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One of the major underpinnings of Thai yoga massage is its deep roots in Ayurvedic medicine. This Indian healing practice approaches health from a point of living in harmony with life and what is. The word itself, Ayurveda, is derived from two Sanskrit words meaning life (ayur) and knowledge (veda). By applying this life knowledge we can create harmony and restore optimal health. Ayurvedic principles can be applied to just about all facets of daily living, from diet and exercise to our mental and emotional habits. In Thai yoga massage for example, a person’s dosha (doe-sha) will determine the intensity and speed of their session.

A dosha refers to one of three primary energies that are believed to circulate through the body. We all have all these three energies coursing through our bodies, but one tends to dominate. This dominant energy is our natural, default dosha, which ultimately determines our overall temperament and constitution. According to Ayurvedic tradition, the universe is made up of five elements: earth, fire, water, ether and air. Everything in the universe, including our bodies, is made up of these five elements in various degrees. The tridoshas are the five elements represented in the body. Ether and air combine to create the vatta dosha or air principle. Fire and water form the pitta dosha or fire principle. And finally earth and water come together as the kapha dosha or water principle.

Since these energies are in constant flux, it’s important to understand the general characteristics of each dosha in order to restore balance. Too much of one energy for example, can create a particular set of symptoms while too little of another will create a different set of symptoms. Most of us will recognize elements of each dosha in ourselves but we all tend to lean more towards one.

Vatta: The elements of ether and air form the vatta dosha (air principle). Vatta types are active and energetic. They can lean towards nervousness and generally tend to avoid confrontation. Physically, they’re either short or very tall. Vatta energy creates movement in the body through the nervous system and energetic body. Most western type diseases come form an imbalance in vatta energy. Here are some other general characteristics of vatta types:

  • thin bodies
  • dark complexions
  • dry, rough, cracked skin
  • coarse hair
  • light sleepers
  • get cold easily
  • tire easily
  • quick thinkers
  • sensitive, alert
  • restless minds

Pitta: The elements of earth and water form the pitta dosha (fire principle). Pitta types are passionate and assertive. They can be warm and friendly but can also be very competitive. They tend to be of medium frame and moderate build. Pitta energy is responsible for circulation and relates heavily toward metabolism and digestion in the body. Other characteristics include:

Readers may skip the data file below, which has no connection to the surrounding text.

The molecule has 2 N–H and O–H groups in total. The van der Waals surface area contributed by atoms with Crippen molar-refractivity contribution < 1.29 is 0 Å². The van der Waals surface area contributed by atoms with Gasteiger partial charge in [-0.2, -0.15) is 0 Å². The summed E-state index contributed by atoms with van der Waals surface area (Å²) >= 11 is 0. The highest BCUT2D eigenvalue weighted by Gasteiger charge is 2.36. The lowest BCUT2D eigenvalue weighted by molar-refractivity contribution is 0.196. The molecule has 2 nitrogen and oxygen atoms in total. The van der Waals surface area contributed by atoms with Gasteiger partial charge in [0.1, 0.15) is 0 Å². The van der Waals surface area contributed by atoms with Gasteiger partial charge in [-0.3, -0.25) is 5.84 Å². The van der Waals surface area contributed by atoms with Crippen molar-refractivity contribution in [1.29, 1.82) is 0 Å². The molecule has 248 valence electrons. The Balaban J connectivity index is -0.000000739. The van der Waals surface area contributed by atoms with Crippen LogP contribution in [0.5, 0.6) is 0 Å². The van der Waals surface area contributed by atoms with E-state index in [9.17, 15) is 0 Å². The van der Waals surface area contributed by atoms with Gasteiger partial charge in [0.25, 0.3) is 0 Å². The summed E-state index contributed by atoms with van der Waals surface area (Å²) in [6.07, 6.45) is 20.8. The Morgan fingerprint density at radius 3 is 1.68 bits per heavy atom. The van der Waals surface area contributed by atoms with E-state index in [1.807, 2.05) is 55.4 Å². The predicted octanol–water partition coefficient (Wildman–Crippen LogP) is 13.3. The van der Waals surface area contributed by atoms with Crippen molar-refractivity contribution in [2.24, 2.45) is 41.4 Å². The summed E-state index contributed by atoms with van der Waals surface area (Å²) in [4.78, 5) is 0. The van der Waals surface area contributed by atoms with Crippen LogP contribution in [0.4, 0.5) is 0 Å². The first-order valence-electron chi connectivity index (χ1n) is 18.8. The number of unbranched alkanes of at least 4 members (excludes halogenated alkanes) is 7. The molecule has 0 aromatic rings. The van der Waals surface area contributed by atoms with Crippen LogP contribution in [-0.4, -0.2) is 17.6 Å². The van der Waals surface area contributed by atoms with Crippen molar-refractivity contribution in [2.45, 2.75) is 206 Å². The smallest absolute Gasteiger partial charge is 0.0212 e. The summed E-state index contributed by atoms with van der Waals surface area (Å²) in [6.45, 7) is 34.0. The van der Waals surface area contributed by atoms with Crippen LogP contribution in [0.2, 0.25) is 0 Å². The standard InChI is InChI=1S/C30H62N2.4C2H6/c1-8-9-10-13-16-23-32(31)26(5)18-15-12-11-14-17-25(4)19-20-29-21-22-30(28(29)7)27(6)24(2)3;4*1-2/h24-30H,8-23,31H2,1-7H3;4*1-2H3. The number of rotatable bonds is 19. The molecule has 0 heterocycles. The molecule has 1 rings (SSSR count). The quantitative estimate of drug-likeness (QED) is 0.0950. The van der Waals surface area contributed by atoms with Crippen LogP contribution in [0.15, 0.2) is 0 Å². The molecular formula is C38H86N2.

• medium, muscular bodies
  • reddish complexion
  • thin hair
  • moist skin
  • hot/sweaty body type
  • passionate
  • big appetites
  • detail oriented
  • easily angered
  • short tempered

Kapha: The elements of earth and water form the kapha dosha (water principle). Kapha types are stable and grounded individuals. They are generally calm and consistent and lean towards inactivity. Physically, they have heavyset bodies with a broad chest and shoulders. Kapha energy is very water-like and associated with the lymph, phlegm and moisture in the body. It’s known for binding and holding things together, physically and mentally. Here are some other key characteristics:

  • Strong, stout build
  • fair or pale complexion
  • smoothe or oily skin
  • lush, thick hair
  • slow digestion
  • sound sleepers
  • excellent stamina
  • patient and slow to anger
  • stable body & mind
  • happy & healthy

The doshas are often in one of three states:, balanced, over-active, or depleted. In order to create balance we must first determine which dosha we are and then tailor our lifestyle accordingly. Too much air or vatta energy can lead to mental, nervous or digestive disorders, low energy and weakness. An overabundance of fire or pitta energy can lead to inflammation or infection. An excess of water or kapha energy can lead to an over-production of mucus, edema, and being overweight. Pitta types for example can suffer from heartburn from an over-indulgence of spicy foods. Adding more alkaline-based foods such as broccoli, kale or other leafy greens can create balance. The important thing to remember is that like energies will create excess and opposing energies will restore balance.